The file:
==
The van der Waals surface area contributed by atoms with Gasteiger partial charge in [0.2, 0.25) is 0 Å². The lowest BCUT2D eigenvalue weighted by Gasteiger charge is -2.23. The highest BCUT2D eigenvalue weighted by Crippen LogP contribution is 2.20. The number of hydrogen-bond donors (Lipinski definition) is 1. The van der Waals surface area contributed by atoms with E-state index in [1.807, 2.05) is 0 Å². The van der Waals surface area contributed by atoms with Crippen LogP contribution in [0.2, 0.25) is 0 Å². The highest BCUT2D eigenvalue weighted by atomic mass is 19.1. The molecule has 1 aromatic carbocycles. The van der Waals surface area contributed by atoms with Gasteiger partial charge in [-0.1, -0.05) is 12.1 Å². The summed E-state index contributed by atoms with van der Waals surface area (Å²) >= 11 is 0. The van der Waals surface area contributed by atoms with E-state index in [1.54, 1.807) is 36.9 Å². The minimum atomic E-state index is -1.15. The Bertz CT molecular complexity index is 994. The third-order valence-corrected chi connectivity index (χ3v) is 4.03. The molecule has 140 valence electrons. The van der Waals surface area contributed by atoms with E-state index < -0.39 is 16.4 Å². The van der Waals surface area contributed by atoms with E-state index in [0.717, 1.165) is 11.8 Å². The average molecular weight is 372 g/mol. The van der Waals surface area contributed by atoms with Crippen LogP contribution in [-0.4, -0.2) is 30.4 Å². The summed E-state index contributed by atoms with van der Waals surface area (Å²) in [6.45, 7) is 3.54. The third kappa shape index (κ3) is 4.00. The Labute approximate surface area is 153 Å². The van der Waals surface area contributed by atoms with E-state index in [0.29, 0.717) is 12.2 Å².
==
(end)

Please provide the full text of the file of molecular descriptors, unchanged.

The van der Waals surface area contributed by atoms with Gasteiger partial charge in [0.2, 0.25) is 0 Å². The lowest BCUT2D eigenvalue weighted by Gasteiger charge is -2.23. The highest BCUT2D eigenvalue weighted by Crippen LogP contribution is 2.20. The number of hydrogen-bond donors (Lipinski definition) is 1. The van der Waals surface area contributed by atoms with E-state index in [1.807, 2.05) is 0 Å². The van der Waals surface area contributed by atoms with Crippen LogP contribution in [0.2, 0.25) is 0 Å². The highest BCUT2D eigenvalue weighted by atomic mass is 19.1. The molecule has 1 aromatic carbocycles. The van der Waals surface area contributed by atoms with Gasteiger partial charge in [-0.1, -0.05) is 12.1 Å². The summed E-state index contributed by atoms with van der Waals surface area (Å²) >= 11 is 0. The van der Waals surface area contributed by atoms with E-state index in [1.54, 1.807) is 36.9 Å². The minimum atomic E-state index is -1.15. The Bertz CT molecular complexity index is 994. The third-order valence-corrected chi connectivity index (χ3v) is 4.03. The molecule has 140 valence electrons. The van der Waals surface area contributed by atoms with E-state index < -0.39 is 16.4 Å². The van der Waals surface area contributed by atoms with E-state index in [0.717, 1.165) is 11.8 Å². The average molecular weight is 372 g/mol. The van der Waals surface area contributed by atoms with Crippen LogP contribution in [-0.4, -0.2) is 30.4 Å². The summed E-state index contributed by atoms with van der Waals surface area (Å²) in [6.45, 7) is 3.54. The third kappa shape index (κ3) is 4.00. The Labute approximate surface area is 153 Å². The van der Waals surface area contributed by atoms with E-state index in [0.29, 0.717) is 12.2 Å².